Stražar et al. [36] considered that the use of AR system in hip arthroscopy was highly effective with obvious advantages. Prior to surgery, three-dimensional reconstruction of the hip joint was performed capitalizing upon low-dose CT scan. The EBSVR software is applied for pelvic examination with α and γ angles serving as anatomical parameters for femoral head sphericity. After identifying the impingement area, the improvement of range of motion (ROM) following virtual resection was predicted. The model of the preplanned bone volume resection was then transferred to the GUIDING STAR® VR surgical navigation system based on electromagnetic tracking for the purpose of precise surgical positioning and meticulous operation. This approach reduced surgery time and intraoperative fluoroscopy, while achieving near-perfect femoral head sphericity.

Abe et al. [37] deemed that even though AI-assisted surgery can improve the accuracy of arthroscopic bone and cartilage shaping procedures, there are few clinical studies evaluating their accuracy. Their study focused on patients with cam-type femoroacetabular impingement (FAI) who underwent AI-assisted arthroscopic surgery. Three-dimensional models of the femur were constructed based on CT data for each patient, virtual cam resection models were generated preoperatively, postoperatively femoral models were reconstructed based on CT data, and the above three models for each patient were superimposed manipulating a three-dimensional model registration method. Subsequently comparing the contours of the bone resection areas in each model, it was found that AI-assisted arthroscopic bone and cartilage shaping procedures showed good accuracy. Despite the help of intraoperative navigation, incomplete resection in the anterior superior portion of the femur was more common than over-resection.

Knee arthroscopy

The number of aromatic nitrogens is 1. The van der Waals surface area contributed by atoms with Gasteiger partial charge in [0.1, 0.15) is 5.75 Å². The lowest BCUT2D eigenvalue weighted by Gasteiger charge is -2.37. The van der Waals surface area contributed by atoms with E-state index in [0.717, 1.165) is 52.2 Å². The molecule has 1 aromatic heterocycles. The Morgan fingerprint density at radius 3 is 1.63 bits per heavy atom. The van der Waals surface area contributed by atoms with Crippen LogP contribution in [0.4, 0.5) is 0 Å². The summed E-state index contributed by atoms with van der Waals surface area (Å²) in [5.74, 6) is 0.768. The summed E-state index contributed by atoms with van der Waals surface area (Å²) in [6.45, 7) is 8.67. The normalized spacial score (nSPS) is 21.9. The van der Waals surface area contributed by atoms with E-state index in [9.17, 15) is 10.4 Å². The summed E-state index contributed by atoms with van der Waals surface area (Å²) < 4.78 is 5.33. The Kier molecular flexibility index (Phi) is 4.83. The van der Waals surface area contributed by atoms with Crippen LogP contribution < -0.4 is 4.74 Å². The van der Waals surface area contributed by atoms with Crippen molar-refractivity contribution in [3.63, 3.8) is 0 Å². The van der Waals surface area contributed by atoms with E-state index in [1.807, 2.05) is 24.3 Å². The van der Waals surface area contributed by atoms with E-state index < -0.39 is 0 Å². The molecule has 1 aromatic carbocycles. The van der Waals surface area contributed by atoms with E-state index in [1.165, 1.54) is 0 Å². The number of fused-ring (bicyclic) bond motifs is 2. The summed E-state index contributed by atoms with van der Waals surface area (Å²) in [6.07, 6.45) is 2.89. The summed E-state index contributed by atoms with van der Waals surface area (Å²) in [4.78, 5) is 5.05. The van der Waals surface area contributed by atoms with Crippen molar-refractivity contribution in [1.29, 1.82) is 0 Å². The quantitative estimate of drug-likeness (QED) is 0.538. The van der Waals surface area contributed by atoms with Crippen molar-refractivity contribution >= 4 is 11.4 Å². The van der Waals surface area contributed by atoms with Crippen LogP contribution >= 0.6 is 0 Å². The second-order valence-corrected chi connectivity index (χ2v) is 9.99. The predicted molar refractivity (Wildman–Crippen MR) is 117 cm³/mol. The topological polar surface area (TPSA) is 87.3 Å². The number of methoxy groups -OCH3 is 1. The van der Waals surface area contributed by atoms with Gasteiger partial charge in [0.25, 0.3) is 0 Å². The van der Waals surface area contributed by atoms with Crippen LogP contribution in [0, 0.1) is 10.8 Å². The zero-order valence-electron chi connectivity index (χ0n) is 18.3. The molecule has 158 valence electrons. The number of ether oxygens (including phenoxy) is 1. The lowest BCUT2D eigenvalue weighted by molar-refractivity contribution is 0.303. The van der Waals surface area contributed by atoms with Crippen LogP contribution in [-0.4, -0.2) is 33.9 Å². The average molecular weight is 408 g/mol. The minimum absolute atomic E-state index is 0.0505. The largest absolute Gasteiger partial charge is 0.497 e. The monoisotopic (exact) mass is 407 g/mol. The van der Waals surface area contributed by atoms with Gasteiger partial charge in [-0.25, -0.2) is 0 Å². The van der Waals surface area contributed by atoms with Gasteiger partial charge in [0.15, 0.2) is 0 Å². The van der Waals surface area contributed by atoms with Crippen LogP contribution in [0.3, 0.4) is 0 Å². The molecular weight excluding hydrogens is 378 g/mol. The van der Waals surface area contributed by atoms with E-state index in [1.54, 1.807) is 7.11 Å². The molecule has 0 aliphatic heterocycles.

Arthroscopic reconstruction of the cruciate ligament under guidance is one of the earliest arthroscopic procedures that have been assisted by AI technology, as is mainly used for the selection of reconstruction sites and bone tunnel directions. In 2006, Hong et al. [38] used a computer navigation system based on X-ray imaging to assist arthroscopic anterior cruciate ligament (ACL) reconstruction. They held that AI-assisted navigation provided data which were closer to the anatomical reconstruction position, allowing for more accurate placement of the femoral and tibial tunnels; furthermore, the technique was considered safe and feasible. Wang and Peng [39] made use of AI to assist arthroscopic ACL reconstruction surgery, in which they utilized bone tunnel navigation based on anatomical landmarks and kinematic data of the knee joint. The study concluded that this method provided accurate positioning and excellent postoperative outcomes. Zhang Kai's team [40] performed reconstruction of injured with a vascular pedicle patellar ligament. They compared the consequences of ACL reconstruction between AI-assisted arthroscopy and traditional arthroscopy by measuring the bone tunnels in postoperative CT scans. The results suggested that the AI group had higher positions of both the femoral and tibial tunnels than the traditional group, and the AI group had significantly higher Lysholm scores at 3, 6 and 12 months postoperatively, fewer fluoroscopy procedures during surgery and tighter fit with the distance less than 2 mm between the posterior wall of the tunnel and the proximal posterior cortex of the tibia while mild rupture of the exit site of the posterior wall in the traditional group. These results suggested that AI-assisted arthroscopic ACL reconstruction is more accurate, safe, anatomical and ideal in terms of outcomes compared to traditional arthroscopy. Qiu et al. [41] found no statistical difference in knee joint stability and function between AI-assisted and manual ACL reconstruction. However, AI-assisted ACL reconstruction resulted in femoral tunnel positioning that was closer to the anatomical position, while tibial tunnel positioning did not show significant differences compared to manual positioning. Hu et al. [42] leveraged 30 fresh frozen adult knee joint specimens to build three-dimensional models based on CT data and performed tibial tunnel reconstruction under the real-time monitoring of an electromagnetic navigation system according to the 3D models. They measured the sagittal angle, tunnel length and exit position of the tibial tunnel and then draw a conclusion that the planned tibial tunnel angle and length matched the measured results with high accuracy. In addition, the system was found to be convenient and effective as an assisting positioning method. Zhang et al. [43] conducted a retrospective cohort study comparing the clinical efficacy of AI-assisted arthroscopic ACL reconstruction with that of traditional arthroscopy. They found that the AI-assisted group wasted slightly longer time, but was able to prepare bone tunnels with good positioning and direction in one step, achieving similar joint stability and functional recovery as the traditional arthroscopy group. Yang Xiao [44] successfully completed the first case of AI-assisted arthroscopic reduction and fixation for children's avulsion fracture of posterior cruciate ligament (PCL) arrest in China, greatly reducing intraoperative radiation exposure for the children and minimizing the impact on the normal growth and development of the proximal tibia.